Another one of the benefits of blockchain is that the vast majority of blockchains are also permissionless, meaning no one needs permission from a central authority to access the system. Distributed ledgers can be permissionless too, but because some DLTs can be centrally controlled, this may not always be the case.

Degrees of Decentralization

Blockchains are also decentralized to some degree, meaning they distribute their development and maintenance amongst multiple parties. There is no CEO of Bitcoin, for example, and the network is maintained by thousands of individuals around the world running their own full nodes.

Volunteer developers work on the code based on their own volition, and if the majority of nodes agree that a software update should be implemented, then it will be. Disagreement among nodes can lead to a hard fork, as occurred in 2017 with Bitcoin Cash.

Distributed ledgers, on the other hand, are owned, operated, and controlled by a single entity. This combined with the fact that distributed ledgers do not create cryptographic blocks and add them to a chain are the two main features that designate the difference between DLT vs. blockchain.

Similarities Between DLT vs Blockchain Technology

When considering a DLT vs. a blockchain, remember that both involve many of the same characteristics and functionality, including:

•   A distributed ledger of data that’s transparent and immutable

•   The use of geographically distributed servers known as nodes

•   Some degree of decentralization

Both DLT and blockchain involve building and maintaining a distributed ledger. They both make use of servers called nodes that can be placed in many different locations around the world. And to a degree, both are decentralized, meaning there isn’t a single point of failure for the system (although DLTs may have a centralized owner vs. blockchains, which don’t).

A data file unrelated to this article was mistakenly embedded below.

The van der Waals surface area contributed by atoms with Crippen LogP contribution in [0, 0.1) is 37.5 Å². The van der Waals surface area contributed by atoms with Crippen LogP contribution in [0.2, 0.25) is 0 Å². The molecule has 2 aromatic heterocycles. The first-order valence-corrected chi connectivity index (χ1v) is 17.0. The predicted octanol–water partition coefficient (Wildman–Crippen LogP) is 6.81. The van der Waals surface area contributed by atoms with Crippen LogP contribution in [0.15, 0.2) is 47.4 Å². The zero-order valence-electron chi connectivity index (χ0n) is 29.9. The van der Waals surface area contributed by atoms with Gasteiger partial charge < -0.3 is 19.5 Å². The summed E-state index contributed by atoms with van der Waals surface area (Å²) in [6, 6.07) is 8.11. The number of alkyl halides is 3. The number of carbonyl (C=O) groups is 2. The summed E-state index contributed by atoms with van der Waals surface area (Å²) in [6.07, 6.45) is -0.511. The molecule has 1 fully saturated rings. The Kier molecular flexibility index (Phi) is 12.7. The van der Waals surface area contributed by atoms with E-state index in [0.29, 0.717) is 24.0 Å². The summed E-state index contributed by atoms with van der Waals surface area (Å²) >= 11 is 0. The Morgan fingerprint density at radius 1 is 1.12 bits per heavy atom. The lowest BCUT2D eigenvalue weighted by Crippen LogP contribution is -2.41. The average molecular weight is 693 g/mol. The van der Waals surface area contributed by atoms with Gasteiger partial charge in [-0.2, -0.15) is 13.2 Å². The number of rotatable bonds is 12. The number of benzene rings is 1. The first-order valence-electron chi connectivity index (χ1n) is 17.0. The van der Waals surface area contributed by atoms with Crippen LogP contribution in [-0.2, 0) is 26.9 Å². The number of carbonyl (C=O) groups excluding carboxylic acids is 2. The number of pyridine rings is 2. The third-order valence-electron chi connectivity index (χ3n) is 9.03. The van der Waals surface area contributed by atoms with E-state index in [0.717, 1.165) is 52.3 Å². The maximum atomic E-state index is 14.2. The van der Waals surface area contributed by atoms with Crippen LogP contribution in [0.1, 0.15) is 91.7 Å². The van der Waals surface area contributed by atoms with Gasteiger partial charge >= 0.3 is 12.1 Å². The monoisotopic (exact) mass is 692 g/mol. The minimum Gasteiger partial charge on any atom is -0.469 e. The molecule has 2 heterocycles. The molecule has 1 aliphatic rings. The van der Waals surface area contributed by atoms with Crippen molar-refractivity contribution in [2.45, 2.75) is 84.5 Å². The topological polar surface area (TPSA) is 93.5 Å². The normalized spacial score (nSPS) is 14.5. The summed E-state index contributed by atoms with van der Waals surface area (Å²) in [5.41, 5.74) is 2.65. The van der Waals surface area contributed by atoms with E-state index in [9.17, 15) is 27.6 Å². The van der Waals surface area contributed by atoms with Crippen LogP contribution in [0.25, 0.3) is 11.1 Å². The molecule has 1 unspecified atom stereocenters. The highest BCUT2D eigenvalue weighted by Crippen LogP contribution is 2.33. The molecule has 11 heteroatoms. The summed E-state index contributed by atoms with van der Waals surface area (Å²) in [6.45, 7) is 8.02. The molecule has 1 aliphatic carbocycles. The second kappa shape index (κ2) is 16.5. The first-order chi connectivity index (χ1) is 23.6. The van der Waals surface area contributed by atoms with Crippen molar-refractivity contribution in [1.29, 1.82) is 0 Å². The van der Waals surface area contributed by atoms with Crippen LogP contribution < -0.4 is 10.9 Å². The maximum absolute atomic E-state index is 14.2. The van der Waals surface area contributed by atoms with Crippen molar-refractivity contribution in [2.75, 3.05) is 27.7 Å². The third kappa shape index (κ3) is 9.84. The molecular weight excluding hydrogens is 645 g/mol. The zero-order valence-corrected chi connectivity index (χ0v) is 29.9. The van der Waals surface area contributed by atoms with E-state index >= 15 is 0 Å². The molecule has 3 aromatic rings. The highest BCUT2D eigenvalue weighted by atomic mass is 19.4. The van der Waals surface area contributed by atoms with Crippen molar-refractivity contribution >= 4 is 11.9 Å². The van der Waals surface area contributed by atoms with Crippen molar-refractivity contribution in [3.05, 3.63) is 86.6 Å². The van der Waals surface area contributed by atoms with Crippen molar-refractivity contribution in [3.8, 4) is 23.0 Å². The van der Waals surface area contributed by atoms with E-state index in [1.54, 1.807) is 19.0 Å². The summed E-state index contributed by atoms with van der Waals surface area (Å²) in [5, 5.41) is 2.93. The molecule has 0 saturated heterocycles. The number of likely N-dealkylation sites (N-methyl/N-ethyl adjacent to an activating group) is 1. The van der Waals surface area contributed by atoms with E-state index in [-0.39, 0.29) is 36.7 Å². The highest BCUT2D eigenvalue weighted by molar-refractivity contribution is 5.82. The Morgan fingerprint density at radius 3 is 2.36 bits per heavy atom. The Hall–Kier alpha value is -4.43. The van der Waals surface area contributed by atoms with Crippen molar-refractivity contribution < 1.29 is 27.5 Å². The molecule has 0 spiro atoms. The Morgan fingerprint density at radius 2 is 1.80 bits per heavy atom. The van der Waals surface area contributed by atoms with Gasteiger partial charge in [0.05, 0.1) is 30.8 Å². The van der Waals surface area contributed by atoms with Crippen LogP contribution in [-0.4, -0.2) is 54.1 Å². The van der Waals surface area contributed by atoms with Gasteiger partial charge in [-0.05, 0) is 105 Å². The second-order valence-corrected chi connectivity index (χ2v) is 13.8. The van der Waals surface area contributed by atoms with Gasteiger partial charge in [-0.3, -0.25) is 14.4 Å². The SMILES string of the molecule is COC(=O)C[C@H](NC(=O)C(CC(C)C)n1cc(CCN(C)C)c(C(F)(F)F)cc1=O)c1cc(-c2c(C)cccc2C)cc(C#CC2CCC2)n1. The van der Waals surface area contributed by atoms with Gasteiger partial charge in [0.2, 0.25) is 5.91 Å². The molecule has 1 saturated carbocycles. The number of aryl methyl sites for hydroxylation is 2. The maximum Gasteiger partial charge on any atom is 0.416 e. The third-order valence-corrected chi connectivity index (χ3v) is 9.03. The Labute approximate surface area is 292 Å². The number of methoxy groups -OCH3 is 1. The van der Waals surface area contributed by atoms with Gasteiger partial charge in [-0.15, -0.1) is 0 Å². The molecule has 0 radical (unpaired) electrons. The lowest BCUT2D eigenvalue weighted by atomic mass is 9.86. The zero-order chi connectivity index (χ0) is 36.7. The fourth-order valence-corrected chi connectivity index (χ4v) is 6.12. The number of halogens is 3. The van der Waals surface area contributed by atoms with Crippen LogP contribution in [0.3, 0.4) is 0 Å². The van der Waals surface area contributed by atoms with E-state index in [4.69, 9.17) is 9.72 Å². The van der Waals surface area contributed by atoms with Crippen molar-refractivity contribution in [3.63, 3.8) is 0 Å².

Differences Between DLT vs. Blockchain Technology

While they are more similar than they are different, DLT and blockchains are not one in the same. Some of the ways the two differ from each other include:

•   Blockchains use encryption

•   Blockchains are fully transparent

•   Blockchains group data into blocks, adding them to a chain

Some forms of DLT also use encryption and can be transparent. DLT can vary in its transparency, permissions, and use of encryption. Blockchains, on the other hand, are universally encrypted. They always group information into blocks, too.

Blockchain vs. distributed ledger

Similarities

Differences

Use of distributed nodes DLT may or may not use encryption
Maintenance of a ledger DLT does not use blocks
Some decentralization DLT may be transparent or opaque

Other DLTs Beside Blockchain

Since the invention of Bitcoin, quite a few variations of DLTs and blockchains have been created, as mentioned. Some forms of DLT behave much like blockchains, and were intended to mimic the tech in some ways, but can’t be classified as such.

Holochain